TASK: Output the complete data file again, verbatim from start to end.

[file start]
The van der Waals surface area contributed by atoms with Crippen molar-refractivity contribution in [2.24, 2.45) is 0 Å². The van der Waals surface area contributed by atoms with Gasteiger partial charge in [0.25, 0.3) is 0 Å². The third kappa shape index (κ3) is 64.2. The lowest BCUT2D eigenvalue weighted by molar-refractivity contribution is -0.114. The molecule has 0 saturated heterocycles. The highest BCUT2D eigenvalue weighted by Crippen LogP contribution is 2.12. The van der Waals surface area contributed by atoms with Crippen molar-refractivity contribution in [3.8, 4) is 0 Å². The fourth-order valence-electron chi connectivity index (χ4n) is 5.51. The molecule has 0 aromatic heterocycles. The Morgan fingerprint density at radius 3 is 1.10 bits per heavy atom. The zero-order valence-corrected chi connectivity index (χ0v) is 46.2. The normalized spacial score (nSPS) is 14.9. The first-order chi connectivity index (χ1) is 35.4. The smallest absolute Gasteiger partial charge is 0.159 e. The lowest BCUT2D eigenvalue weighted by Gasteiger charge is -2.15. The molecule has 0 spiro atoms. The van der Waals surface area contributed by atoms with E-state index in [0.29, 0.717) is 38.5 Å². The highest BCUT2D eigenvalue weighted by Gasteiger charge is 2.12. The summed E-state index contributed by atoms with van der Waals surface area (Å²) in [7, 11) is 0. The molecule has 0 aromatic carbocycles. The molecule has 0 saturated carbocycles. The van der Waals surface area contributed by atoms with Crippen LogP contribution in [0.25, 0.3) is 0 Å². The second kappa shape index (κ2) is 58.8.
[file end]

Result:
The van der Waals surface area contributed by atoms with Crippen molar-refractivity contribution in [2.24, 2.45) is 0 Å². The van der Waals surface area contributed by atoms with Gasteiger partial charge in [0.25, 0.3) is 0 Å². The third kappa shape index (κ3) is 64.2. The lowest BCUT2D eigenvalue weighted by molar-refractivity contribution is -0.114. The molecule has 0 saturated heterocycles. The highest BCUT2D eigenvalue weighted by Crippen LogP contribution is 2.12. The van der Waals surface area contributed by atoms with Crippen molar-refractivity contribution in [3.8, 4) is 0 Å². The fourth-order valence-electron chi connectivity index (χ4n) is 5.51. The molecule has 0 aromatic heterocycles. The Morgan fingerprint density at radius 3 is 1.10 bits per heavy atom. The zero-order valence-corrected chi connectivity index (χ0v) is 46.2. The normalized spacial score (nSPS) is 14.9. The first-order chi connectivity index (χ1) is 35.4. The smallest absolute Gasteiger partial charge is 0.159 e. The lowest BCUT2D eigenvalue weighted by Gasteiger charge is -2.15. The molecule has 0 spiro atoms. The van der Waals surface area contributed by atoms with E-state index in [0.29, 0.717) is 38.5 Å². The highest BCUT2D eigenvalue weighted by Gasteiger charge is 2.12. The summed E-state index contributed by atoms with van der Waals surface area (Å²) in [7, 11) is 0. The molecule has 0 aromatic carbocycles. The molecule has 0 saturated carbocycles. The van der Waals surface area contributed by atoms with Crippen LogP contribution in [0.25, 0.3) is 0 Å². The second kappa shape index (κ2) is 58.8.